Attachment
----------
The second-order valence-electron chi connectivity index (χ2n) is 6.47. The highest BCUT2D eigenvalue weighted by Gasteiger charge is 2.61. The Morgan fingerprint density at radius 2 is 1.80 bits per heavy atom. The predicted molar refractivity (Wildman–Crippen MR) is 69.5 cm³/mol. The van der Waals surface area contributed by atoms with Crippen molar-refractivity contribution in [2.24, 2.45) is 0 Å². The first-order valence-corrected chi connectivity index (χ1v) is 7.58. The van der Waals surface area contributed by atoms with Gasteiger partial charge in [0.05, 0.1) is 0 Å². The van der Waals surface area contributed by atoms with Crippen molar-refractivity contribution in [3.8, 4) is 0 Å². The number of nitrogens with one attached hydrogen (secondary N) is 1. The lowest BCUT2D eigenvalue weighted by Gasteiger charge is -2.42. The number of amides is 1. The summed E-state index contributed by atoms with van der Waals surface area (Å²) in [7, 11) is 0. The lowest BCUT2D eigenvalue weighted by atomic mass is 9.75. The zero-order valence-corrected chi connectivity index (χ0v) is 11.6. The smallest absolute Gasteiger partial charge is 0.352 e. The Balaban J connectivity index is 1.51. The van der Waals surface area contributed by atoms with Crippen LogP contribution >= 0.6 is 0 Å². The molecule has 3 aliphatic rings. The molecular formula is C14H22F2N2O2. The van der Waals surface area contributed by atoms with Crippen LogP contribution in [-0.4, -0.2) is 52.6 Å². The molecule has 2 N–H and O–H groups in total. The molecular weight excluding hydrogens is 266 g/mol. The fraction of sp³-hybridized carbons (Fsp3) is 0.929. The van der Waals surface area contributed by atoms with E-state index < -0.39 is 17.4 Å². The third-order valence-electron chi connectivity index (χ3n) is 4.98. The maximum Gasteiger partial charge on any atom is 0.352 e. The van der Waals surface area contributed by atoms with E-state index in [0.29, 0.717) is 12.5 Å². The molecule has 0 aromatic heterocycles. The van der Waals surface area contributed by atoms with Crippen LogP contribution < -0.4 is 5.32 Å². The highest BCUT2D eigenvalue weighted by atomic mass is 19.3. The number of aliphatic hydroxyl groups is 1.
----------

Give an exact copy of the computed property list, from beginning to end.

The second-order valence-electron chi connectivity index (χ2n) is 6.47. The highest BCUT2D eigenvalue weighted by Gasteiger charge is 2.61. The Morgan fingerprint density at radius 2 is 1.80 bits per heavy atom. The predicted molar refractivity (Wildman–Crippen MR) is 69.5 cm³/mol. The van der Waals surface area contributed by atoms with Crippen molar-refractivity contribution in [2.24, 2.45) is 0 Å². The first-order valence-corrected chi connectivity index (χ1v) is 7.58. The van der Waals surface area contributed by atoms with Gasteiger partial charge in [0.05, 0.1) is 0 Å². The van der Waals surface area contributed by atoms with Crippen molar-refractivity contribution in [3.8, 4) is 0 Å². The number of nitrogens with one attached hydrogen (secondary N) is 1. The lowest BCUT2D eigenvalue weighted by Gasteiger charge is -2.42. The number of amides is 1. The summed E-state index contributed by atoms with van der Waals surface area (Å²) in [7, 11) is 0. The lowest BCUT2D eigenvalue weighted by atomic mass is 9.75. The zero-order valence-corrected chi connectivity index (χ0v) is 11.6. The smallest absolute Gasteiger partial charge is 0.352 e. The Balaban J connectivity index is 1.51. The van der Waals surface area contributed by atoms with Crippen LogP contribution >= 0.6 is 0 Å². The molecule has 3 aliphatic rings. The molecular formula is C14H22F2N2O2. The van der Waals surface area contributed by atoms with Crippen LogP contribution in [-0.4, -0.2) is 52.6 Å². The molecule has 2 N–H and O–H groups in total. The molecular weight excluding hydrogens is 266 g/mol. The fraction of sp³-hybridized carbons (Fsp3) is 0.929. The van der Waals surface area contributed by atoms with E-state index < -0.39 is 17.4 Å². The third-order valence-electron chi connectivity index (χ3n) is 4.98. The maximum Gasteiger partial charge on any atom is 0.352 e. The van der Waals surface area contributed by atoms with E-state index in [0.29, 0.717) is 12.5 Å². The molecule has 0 aromatic heterocycles. The van der Waals surface area contributed by atoms with Crippen LogP contribution < -0.4 is 5.32 Å². The highest BCUT2D eigenvalue weighted by atomic mass is 19.3. The number of aliphatic hydroxyl groups is 1.